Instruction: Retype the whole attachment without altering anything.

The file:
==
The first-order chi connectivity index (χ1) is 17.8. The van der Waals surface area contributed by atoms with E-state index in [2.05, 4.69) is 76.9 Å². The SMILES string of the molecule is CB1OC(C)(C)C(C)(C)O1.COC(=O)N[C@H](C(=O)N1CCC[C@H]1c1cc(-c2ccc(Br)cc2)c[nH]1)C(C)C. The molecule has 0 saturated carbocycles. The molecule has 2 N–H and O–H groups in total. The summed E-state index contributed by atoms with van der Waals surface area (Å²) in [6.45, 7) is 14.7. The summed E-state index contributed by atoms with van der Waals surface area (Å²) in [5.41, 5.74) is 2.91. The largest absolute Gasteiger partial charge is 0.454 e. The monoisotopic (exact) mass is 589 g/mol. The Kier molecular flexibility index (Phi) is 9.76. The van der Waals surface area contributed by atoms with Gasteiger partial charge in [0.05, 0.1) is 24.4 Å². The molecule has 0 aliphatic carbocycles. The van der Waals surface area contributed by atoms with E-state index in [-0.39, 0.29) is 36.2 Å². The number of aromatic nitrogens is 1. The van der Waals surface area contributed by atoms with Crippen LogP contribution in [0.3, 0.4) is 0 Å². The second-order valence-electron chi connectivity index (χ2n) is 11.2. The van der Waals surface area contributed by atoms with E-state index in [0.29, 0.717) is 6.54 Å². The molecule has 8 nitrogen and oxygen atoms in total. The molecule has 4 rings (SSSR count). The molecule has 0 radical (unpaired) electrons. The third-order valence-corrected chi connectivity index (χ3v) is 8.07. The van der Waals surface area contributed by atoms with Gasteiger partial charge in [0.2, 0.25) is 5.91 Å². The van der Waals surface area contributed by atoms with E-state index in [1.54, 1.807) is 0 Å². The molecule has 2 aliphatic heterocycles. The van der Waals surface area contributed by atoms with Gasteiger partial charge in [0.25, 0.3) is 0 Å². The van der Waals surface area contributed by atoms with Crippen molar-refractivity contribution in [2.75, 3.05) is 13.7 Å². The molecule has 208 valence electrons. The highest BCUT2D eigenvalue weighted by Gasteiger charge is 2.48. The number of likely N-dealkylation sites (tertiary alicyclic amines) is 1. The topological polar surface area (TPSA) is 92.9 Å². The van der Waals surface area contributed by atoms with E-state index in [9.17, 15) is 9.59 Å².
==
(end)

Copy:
The first-order chi connectivity index (χ1) is 17.8. The van der Waals surface area contributed by atoms with E-state index in [2.05, 4.69) is 76.9 Å². The SMILES string of the molecule is CB1OC(C)(C)C(C)(C)O1.COC(=O)N[C@H](C(=O)N1CCC[C@H]1c1cc(-c2ccc(Br)cc2)c[nH]1)C(C)C. The molecule has 0 saturated carbocycles. The molecule has 2 N–H and O–H groups in total. The summed E-state index contributed by atoms with van der Waals surface area (Å²) in [6.45, 7) is 14.7. The summed E-state index contributed by atoms with van der Waals surface area (Å²) in [5.41, 5.74) is 2.91. The largest absolute Gasteiger partial charge is 0.454 e. The monoisotopic (exact) mass is 589 g/mol. The Kier molecular flexibility index (Phi) is 9.76. The van der Waals surface area contributed by atoms with Gasteiger partial charge in [0.05, 0.1) is 24.4 Å². The molecule has 0 aliphatic carbocycles. The van der Waals surface area contributed by atoms with E-state index in [-0.39, 0.29) is 36.2 Å². The number of aromatic nitrogens is 1. The van der Waals surface area contributed by atoms with Crippen LogP contribution in [0.3, 0.4) is 0 Å². The second-order valence-electron chi connectivity index (χ2n) is 11.2. The van der Waals surface area contributed by atoms with E-state index in [0.29, 0.717) is 6.54 Å². The molecule has 8 nitrogen and oxygen atoms in total. The molecule has 4 rings (SSSR count). The molecule has 0 radical (unpaired) electrons. The third-order valence-corrected chi connectivity index (χ3v) is 8.07. The van der Waals surface area contributed by atoms with Gasteiger partial charge in [0.2, 0.25) is 5.91 Å². The van der Waals surface area contributed by atoms with E-state index in [1.54, 1.807) is 0 Å². The molecule has 2 aliphatic heterocycles. The van der Waals surface area contributed by atoms with Gasteiger partial charge in [0.25, 0.3) is 0 Å². The van der Waals surface area contributed by atoms with Crippen molar-refractivity contribution in [2.75, 3.05) is 13.7 Å². The molecule has 208 valence electrons. The highest BCUT2D eigenvalue weighted by Gasteiger charge is 2.48. The number of likely N-dealkylation sites (tertiary alicyclic amines) is 1. The topological polar surface area (TPSA) is 92.9 Å². The van der Waals surface area contributed by atoms with E-state index in [9.17, 15) is 9.59 Å².